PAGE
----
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In two dimensions, we have on an indifference curve that $dU=0$.

Does this apply to indifference objects in higher dimensions?

I was thinking that if $dU > 0$, then one is moving to a higher indifference curve/object

My Macroeconomics professor, in the first week of class, gave a microeconomics review. I asked if $dU = 0$ in higher dimensions. He said he would answer the question next time, and during the next class, he said it may not hold true in higher dimensions because of the problem of integrability.

I asked another economics professor in the department who said that $dU=0$ holds by definition of indifference curves/objects.

What is this problem of integrability, and what does it have to do with indifference curves?

Is it this one?

I've taken 2 courses of real analysis, 2 on probability theory and 2 on stochastic calculus (and 4 on statistics), but the mathematics I've encountered in economics is only up to basic linear algebra and separable ordinary differential equations (Actually the linear algebra's mainly just matrices. I hardly recall learning concepts like 'kernel' or 'eigenvalue' in economics, though I have learned uses for both in finance).


Giskard says

Seems to me $dU = 0$ is true by definition unless $dU$ is not defined

and gives the ff link: This (2014Nov. Here's a 2016Nov update)

Where is the $dU > 0$ or $dU$ is not defined there? I see an integrability theorem...if this is what is meant, then the assumptions are not justified then maybe $dU > 0$ or $dU$ is not defined?


BUT ANYWAY the bottom line is yeah there's no reason a defined $dU$ should not be $0$ right? It's an INDIFFERENCE curve??!?!! If your $dU > 0$, then you area already on a higher curve or something right?

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    $\begingroup$ $dU$ seems ill-defined? $\endgroup$
    – Giskard
    Oct 17, 2016 at 9:59
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    $\begingroup$ @denesp ? $\endgroup$
    – BCLC
    Oct 21, 2016 at 0:05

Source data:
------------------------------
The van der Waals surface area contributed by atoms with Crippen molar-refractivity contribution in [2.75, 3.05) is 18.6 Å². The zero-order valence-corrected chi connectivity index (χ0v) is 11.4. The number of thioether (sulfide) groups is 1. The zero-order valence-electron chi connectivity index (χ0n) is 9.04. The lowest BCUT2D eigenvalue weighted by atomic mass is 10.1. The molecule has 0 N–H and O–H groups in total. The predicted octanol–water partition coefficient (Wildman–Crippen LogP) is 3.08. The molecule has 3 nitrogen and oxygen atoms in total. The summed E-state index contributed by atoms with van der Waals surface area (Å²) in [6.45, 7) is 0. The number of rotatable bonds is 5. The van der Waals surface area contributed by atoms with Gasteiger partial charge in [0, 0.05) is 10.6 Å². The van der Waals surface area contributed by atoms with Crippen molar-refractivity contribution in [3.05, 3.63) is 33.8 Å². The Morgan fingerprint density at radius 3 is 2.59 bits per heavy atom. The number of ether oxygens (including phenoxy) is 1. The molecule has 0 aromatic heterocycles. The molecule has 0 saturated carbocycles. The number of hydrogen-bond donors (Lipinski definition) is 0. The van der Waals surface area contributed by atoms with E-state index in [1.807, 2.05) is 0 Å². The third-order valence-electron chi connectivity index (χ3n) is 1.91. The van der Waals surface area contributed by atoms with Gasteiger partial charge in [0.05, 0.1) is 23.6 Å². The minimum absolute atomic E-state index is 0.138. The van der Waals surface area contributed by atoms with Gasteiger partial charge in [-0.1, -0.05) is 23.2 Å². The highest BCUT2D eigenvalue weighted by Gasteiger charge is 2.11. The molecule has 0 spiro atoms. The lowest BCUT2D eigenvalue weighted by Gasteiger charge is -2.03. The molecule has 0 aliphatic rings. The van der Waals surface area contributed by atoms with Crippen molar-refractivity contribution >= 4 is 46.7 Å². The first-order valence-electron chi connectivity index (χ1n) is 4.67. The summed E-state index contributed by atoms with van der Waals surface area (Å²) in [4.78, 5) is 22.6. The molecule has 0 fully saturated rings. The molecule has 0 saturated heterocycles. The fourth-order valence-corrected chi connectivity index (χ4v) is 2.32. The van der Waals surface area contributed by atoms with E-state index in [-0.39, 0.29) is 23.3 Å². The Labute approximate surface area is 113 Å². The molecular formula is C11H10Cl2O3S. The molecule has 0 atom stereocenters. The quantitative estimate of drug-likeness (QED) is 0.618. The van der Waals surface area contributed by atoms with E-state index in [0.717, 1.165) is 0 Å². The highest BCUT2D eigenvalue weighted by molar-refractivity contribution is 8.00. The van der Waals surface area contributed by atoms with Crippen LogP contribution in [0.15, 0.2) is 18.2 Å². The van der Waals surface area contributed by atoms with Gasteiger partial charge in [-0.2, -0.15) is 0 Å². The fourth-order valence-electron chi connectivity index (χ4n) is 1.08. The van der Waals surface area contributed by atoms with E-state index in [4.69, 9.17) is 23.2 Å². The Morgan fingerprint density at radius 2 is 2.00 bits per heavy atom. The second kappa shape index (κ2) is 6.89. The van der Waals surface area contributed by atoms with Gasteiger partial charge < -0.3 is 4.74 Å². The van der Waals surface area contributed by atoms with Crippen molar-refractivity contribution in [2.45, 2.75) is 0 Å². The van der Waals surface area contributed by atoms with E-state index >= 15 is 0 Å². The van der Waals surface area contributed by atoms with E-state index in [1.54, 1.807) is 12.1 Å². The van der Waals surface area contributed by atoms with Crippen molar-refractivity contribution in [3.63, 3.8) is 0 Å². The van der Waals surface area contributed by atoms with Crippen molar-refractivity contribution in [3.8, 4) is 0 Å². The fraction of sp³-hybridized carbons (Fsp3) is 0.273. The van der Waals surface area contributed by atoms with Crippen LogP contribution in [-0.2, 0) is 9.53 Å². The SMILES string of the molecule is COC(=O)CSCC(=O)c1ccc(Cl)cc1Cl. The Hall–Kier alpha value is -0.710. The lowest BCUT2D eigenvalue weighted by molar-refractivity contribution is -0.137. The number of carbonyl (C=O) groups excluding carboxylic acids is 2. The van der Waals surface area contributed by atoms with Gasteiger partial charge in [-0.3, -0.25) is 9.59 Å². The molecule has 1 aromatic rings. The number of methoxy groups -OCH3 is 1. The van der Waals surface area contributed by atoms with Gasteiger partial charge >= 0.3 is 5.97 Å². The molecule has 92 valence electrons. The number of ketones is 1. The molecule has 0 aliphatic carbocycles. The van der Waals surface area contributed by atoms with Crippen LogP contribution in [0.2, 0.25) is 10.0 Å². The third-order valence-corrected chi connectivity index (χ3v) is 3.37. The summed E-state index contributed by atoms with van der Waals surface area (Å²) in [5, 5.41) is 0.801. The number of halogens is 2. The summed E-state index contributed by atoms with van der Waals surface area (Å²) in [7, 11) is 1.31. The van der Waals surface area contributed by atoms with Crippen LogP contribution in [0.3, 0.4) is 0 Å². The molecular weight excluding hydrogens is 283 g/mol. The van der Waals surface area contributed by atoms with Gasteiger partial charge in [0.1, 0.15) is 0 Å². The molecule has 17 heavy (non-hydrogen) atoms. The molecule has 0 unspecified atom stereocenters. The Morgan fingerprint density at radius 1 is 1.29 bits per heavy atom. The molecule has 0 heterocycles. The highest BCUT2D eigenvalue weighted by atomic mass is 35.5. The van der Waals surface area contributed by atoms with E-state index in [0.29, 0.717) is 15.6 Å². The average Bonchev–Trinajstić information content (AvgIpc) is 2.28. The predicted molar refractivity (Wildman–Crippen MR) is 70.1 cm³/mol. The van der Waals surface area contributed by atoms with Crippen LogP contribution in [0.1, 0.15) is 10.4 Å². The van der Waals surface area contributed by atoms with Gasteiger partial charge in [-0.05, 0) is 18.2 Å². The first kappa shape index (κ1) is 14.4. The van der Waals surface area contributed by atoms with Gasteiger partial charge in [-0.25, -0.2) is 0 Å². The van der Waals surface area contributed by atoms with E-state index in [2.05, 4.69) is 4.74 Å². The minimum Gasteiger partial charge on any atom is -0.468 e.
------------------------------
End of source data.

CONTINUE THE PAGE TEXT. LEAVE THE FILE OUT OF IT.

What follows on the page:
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    $\begingroup$ Okay, so its the full differential. $\endgroup$
    – Giskard
    Oct 21, 2016 at 4:32
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    $\begingroup$ It's not clear what your professor means by the problem of integrability. Usually, when we talk about "the integrability problem" we mean the problem of recovering preferences from a demand function (MWG have a section on this, starting on p75). But this is not obviously related to the question of whether utility is differentiable (I would agree with you that, if $U$ is differentiable, then $dU=0$ by definition of an indifference hypersurface). $\endgroup$
    – Ubiquitous
    Oct 21, 2016 at 9:09
  • $\begingroup$ @Ubiquitous Thanks! Maybe there are some conditions where Not integrable --> Not differentiable or something? $\endgroup$
    – BCLC
    Oct 21, 2016 at 11:52

1 Answer 1

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Seems to me $dU = 0$ is true by definition unless $dU$ is not defined

  1. because the function $U$ is not differentiable in some variable. E.g. $$U(x,y) = |x| + y$$
  2. because there are a countably infinite number of dimensions but the partial differentials are not always absolute convergent and hence cannot be summed up. E.g.: $$U(x_1,x_2,x_3,x_4...) = x_1 - x_2 + x_3 -x_4...$$
  3. because the dimensions have a larger than countably infinite cardinality. I have never seen this in micro but it is theoretically possible. E.g. expected utility over continuum states.

Edit: This (2014Nov. Here's a 2016Nov update) seems to offer an extremely thorough walkthrough of the integrability problem in $n$ dimensions.

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    $\begingroup$ $U$ not being differentiable would make it undefined. E.g. $|x|$ is not differentiable w.r.t $x$ but you can calculate the integral just fine. An integrability problem may arise if you try to calculate the indifference curve from its slope, i.e. $MRS(x,y)$. The slope is the derivative of the function, integrating returns the function ($+c$) from the slope. If the function was not differentiable to begin with $MRS(x,y)$ does not exist. $\endgroup$
    – Giskard
    Oct 21, 2016 at 6:31
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    $\begingroup$ On continuum states: The consumption bundle may be a stock, this will have different values in different world states $i$. The actual good is not the stock though, it is unit value in the different world states. As you say these may be thought of as options. $\endgroup$
    – Giskard
    Oct 21, 2016 at 6:38
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    $\begingroup$ @BCLC for detailed definition of the problem and conclusions please see my edit. $\endgroup$
    – Giskard
    Oct 21, 2016 at 12:49
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    $\begingroup$ Thanks but TL;DR, denesp. Where's non-integrability there? $\endgroup$
    – BCLC
    Oct 22, 2016 at 8:28
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    $\begingroup$ It seems that someone deleted my comment? Please don't do so again (at least let me know why). I am reposting it: "Let me get back to you in 5-10 years." $\endgroup$
    – Giskard
    Nov 15, 2022 at 21:16

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